18 / 50

The film rating system began in 1968

Motion pictures were first rated in 1968 based on a family-focused rating system. Motion Picture Association of America (MPAA) chairman Jack Valenti replaced the infamous Hays Code with the new guidelines.

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Rhododendrites // Wikimedia Commons

A Brian De Palma film received the first X rating

The MPAA ratings started in November of 1968, and in December 1968, the Brian De Palma film “Greetings” received the first X rating. It starred Robert De Niro and was given the rating for its sexually explicit content.

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Walt Disney Pictures

It cost more than $300 million to make the most expensive film ever

According to NerdWallet, the most expensive film ever made as of November 2020 is the 2011 film “Pirates of the Caribbean: On Stranger Tides,” with a budget of $378.5 million. The number was adjusted to $422 million for inflation.

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Unknown // Wikimedia Commons

The first motion-picture film camera was called the Kinetoscope

Invented by Thomas Edison and William D**kson, the camera allowed for one individual to view a film through a peephole window at the top of the device. The only surviving film from the Kinetoscope is the 1890 test film “Monkeyshines, No. 1.”

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Columbia Pictures

Stephen King is the living author with the most film adaptations

36 of the author’s books have been turned into films. The first was “Carrie” in 1976, which was directed by Brian De Palma and became a box-office success. In a “Rolling Stone” interview, King said that 1986’s “Stand By Me” was his favorite adaptation.

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NBC Television Network

Toto was paid more than some of the humans in 'The Wizard of Oz'

Toto the dog, played by a female Cairn terrier named Terry, was paid $125 per week. Many of the film classic’s famous munchkins were paid $50 per week.

24 / 50

The Hays Code censored inappropriateness in American cinema

The Motion Picture Producers and Distributors of America (MPPDA) was formed in 1922, and the Hays Code was created in response to the scandalous reputation the film industry gained in its early years. The Code included a 1927 list of "Don'ts,” which included profanity, nudity, use of illegal drugs, and sexual perversion. The code also included several “Be Carefuls,” which instead of forbidding behaviors simply cautioned against them.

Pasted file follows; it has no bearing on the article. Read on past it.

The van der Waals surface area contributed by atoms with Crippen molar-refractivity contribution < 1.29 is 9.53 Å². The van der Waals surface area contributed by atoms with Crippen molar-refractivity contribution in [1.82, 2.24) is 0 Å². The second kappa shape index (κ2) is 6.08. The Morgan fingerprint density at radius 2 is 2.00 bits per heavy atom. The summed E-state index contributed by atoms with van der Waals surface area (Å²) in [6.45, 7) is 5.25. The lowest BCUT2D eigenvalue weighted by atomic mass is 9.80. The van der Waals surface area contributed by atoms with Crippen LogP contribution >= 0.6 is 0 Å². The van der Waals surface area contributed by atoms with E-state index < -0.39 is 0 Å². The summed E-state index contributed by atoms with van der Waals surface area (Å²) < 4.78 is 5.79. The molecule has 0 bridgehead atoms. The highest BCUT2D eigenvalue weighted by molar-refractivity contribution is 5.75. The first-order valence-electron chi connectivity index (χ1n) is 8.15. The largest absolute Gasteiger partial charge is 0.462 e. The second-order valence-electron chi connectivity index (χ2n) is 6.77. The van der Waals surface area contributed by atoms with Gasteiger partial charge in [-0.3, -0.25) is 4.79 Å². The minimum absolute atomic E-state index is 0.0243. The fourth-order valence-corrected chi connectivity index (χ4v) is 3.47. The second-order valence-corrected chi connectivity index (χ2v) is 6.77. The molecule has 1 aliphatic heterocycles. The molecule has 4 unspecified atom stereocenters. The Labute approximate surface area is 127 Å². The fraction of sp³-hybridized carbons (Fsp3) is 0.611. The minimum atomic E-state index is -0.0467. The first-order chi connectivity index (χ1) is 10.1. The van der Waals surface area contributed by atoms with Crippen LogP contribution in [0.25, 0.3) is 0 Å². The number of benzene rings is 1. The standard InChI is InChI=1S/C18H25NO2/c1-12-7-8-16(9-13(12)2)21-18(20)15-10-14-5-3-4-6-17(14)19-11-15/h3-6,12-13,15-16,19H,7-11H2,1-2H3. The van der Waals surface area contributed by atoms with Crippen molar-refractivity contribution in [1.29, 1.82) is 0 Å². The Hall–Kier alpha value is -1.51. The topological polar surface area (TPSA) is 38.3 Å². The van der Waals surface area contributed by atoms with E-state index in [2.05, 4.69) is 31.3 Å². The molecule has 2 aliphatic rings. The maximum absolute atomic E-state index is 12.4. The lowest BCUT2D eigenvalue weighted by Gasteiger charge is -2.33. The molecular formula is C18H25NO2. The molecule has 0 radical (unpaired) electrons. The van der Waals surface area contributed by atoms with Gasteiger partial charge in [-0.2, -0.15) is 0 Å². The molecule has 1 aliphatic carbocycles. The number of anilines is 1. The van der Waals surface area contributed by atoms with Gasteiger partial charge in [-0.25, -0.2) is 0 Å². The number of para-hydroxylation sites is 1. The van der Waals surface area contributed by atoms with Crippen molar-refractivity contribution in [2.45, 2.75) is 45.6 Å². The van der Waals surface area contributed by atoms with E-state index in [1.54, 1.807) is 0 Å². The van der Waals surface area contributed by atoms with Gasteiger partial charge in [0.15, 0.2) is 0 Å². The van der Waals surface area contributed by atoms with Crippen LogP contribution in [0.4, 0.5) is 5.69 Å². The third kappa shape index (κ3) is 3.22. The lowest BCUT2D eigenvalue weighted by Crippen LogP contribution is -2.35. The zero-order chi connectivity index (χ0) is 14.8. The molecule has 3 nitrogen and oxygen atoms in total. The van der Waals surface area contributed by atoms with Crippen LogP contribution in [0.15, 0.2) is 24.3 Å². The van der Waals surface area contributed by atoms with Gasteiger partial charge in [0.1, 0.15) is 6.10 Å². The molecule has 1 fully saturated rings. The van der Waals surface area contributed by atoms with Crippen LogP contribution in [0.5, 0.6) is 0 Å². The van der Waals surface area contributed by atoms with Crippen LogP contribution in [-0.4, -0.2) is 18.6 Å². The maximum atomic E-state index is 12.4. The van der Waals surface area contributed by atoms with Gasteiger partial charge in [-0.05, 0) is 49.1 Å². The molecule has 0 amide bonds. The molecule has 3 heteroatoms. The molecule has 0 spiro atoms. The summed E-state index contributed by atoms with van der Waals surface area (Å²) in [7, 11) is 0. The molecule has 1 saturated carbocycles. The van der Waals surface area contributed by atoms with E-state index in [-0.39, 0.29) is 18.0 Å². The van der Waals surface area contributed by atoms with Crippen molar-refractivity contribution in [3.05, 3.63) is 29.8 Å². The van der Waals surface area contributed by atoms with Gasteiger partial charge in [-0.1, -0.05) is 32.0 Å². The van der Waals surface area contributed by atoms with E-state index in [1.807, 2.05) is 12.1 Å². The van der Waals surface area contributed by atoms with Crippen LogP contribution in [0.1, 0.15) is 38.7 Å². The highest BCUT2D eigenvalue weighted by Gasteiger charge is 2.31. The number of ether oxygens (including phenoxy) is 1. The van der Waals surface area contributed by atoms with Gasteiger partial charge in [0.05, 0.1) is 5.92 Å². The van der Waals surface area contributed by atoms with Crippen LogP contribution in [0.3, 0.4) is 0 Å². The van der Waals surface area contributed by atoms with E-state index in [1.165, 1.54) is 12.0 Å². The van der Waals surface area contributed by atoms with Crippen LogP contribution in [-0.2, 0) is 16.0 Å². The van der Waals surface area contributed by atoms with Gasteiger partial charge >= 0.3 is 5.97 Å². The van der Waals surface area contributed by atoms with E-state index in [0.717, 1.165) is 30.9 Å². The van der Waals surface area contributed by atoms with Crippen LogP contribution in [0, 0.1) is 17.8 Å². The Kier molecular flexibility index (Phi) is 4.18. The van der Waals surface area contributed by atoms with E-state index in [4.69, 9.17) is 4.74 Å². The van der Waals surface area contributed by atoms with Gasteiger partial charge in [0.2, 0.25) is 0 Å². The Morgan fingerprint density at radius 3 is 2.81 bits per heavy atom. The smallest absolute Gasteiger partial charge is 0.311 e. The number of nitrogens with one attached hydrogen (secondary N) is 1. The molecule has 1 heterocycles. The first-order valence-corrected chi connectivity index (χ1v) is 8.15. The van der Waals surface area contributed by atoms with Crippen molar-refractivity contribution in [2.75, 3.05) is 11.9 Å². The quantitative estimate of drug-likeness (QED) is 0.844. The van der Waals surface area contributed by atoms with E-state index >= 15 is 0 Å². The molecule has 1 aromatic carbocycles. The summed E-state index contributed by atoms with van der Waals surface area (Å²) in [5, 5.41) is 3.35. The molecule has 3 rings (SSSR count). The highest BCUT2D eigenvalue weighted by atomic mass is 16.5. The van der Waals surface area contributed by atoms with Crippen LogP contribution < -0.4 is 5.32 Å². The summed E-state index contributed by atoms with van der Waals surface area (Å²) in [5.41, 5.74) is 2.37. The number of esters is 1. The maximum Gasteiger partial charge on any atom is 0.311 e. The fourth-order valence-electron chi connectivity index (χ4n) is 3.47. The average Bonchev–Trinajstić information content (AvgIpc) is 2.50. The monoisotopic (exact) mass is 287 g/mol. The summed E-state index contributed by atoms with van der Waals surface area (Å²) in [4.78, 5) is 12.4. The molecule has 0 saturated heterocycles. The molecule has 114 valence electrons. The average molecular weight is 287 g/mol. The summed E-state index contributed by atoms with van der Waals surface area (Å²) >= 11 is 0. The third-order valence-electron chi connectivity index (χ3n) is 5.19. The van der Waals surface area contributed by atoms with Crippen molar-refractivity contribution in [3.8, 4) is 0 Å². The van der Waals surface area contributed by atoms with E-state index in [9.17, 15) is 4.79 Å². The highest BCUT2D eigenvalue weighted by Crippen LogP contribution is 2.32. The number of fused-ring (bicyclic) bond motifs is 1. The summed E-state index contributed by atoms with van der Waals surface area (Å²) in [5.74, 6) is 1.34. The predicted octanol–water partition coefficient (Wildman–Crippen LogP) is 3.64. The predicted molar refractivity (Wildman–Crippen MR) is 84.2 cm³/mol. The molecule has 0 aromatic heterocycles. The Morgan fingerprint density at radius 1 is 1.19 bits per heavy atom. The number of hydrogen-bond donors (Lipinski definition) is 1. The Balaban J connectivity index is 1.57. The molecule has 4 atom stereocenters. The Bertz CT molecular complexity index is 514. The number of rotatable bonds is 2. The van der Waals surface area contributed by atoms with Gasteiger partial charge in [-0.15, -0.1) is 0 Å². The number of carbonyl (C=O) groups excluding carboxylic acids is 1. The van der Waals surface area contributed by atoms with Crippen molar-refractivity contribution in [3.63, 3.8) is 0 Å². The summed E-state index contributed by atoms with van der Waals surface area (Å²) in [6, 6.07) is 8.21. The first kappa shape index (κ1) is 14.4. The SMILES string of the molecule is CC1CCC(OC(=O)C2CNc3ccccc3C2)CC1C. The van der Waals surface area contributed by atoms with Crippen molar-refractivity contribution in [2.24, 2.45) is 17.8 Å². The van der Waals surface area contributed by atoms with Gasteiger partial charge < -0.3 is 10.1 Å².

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Red Granite Pictures

The first curse word appeared in film in 1929

Cursing didn’t show up in film until two years after sound did. In the decades that followed, swearing became common, especially in American cinema. The film that featured the most use of the F-word is Martin Scorsese’s “The Wolf of Wall Street.”

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Polygram Filmed Entertainment

The Dude writes a check with an interesting date

The Coen brothers’ 1998 classic “The Big Lebowski” features The Dude (Jeff Bridges) writing a check for 69 cents at Ralph’s grocery store. The check is dated September 11, 1991, even though the press interview with then-president George Bush playing on television in the same scene actually took place on August 5, 1990.

27 / 50
Armory Films

Only one woman has been nominated for an Oscar for cinematography

While only one woman has ever won the Academy Award for Best Director, only one has been nominated for the Academy Award for cinematography. The honor went to Rachel Morrison for 2018’s “Mudbound.” Morrison wrote for “Time” magazine about what that meant to her and the other female cinematographers in the industry.

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Toglenn // Wikimedia Commons

Hugh Hefner helped save the Hollywood sign

The Hollywood sign fell into a state of disrepair in the 1970s, and “Playboy” founder Hugh Hefner vowed to save it. Others also offered help, including the band Fleetwood Mac, who offered to throw a benefit concert, much to the chagrin of local residents. The sign disappeared for three months in 1978 while a new sign was built, and Hefner sold off specific letters to several celebrities to then donate to the new incarnation.